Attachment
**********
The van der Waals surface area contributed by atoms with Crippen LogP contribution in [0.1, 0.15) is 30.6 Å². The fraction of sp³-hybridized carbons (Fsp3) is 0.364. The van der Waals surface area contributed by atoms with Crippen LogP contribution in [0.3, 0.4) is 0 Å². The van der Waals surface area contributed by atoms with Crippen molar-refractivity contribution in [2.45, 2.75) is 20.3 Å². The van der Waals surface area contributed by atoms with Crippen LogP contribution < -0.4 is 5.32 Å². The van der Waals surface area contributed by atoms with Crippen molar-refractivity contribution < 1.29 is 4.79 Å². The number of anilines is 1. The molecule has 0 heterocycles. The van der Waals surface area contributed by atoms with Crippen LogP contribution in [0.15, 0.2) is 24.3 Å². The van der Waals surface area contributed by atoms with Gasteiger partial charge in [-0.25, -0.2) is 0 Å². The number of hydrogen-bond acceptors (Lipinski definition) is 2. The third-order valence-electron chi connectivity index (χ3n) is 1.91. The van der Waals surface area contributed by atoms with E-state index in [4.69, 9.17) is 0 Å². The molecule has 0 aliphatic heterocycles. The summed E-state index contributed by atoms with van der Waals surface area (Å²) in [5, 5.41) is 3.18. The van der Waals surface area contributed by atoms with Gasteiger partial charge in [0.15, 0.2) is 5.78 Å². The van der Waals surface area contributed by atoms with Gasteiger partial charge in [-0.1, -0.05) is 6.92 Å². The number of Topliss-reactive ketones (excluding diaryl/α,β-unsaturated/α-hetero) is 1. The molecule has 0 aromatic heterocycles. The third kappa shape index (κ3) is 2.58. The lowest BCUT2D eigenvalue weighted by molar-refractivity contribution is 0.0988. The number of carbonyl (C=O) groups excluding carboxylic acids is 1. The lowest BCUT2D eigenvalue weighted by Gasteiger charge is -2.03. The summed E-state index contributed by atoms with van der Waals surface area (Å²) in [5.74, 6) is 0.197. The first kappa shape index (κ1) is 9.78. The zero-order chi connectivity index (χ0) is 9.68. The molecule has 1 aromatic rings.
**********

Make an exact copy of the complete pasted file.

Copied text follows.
The van der Waals surface area contributed by atoms with Crippen LogP contribution in [0.1, 0.15) is 30.6 Å². The fraction of sp³-hybridized carbons (Fsp3) is 0.364. The van der Waals surface area contributed by atoms with Crippen LogP contribution in [0.3, 0.4) is 0 Å². The van der Waals surface area contributed by atoms with Crippen molar-refractivity contribution in [2.45, 2.75) is 20.3 Å². The van der Waals surface area contributed by atoms with Crippen LogP contribution < -0.4 is 5.32 Å². The van der Waals surface area contributed by atoms with Crippen molar-refractivity contribution < 1.29 is 4.79 Å². The number of anilines is 1. The molecule has 0 heterocycles. The van der Waals surface area contributed by atoms with Crippen LogP contribution in [0.15, 0.2) is 24.3 Å². The van der Waals surface area contributed by atoms with Gasteiger partial charge in [-0.25, -0.2) is 0 Å². The number of hydrogen-bond acceptors (Lipinski definition) is 2. The third-order valence-electron chi connectivity index (χ3n) is 1.91. The van der Waals surface area contributed by atoms with E-state index in [4.69, 9.17) is 0 Å². The molecule has 0 aliphatic heterocycles. The summed E-state index contributed by atoms with van der Waals surface area (Å²) in [5, 5.41) is 3.18. The van der Waals surface area contributed by atoms with Gasteiger partial charge in [0.15, 0.2) is 5.78 Å². The van der Waals surface area contributed by atoms with Gasteiger partial charge in [-0.1, -0.05) is 6.92 Å². The number of Topliss-reactive ketones (excluding diaryl/α,β-unsaturated/α-hetero) is 1. The molecule has 0 aromatic heterocycles. The third kappa shape index (κ3) is 2.58. The lowest BCUT2D eigenvalue weighted by molar-refractivity contribution is 0.0988. The number of carbonyl (C=O) groups excluding carboxylic acids is 1. The lowest BCUT2D eigenvalue weighted by Gasteiger charge is -2.03. The summed E-state index contributed by atoms with van der Waals surface area (Å²) in [5.74, 6) is 0.197. The first kappa shape index (κ1) is 9.78. The zero-order chi connectivity index (χ0) is 9.68. The molecule has 1 aromatic rings.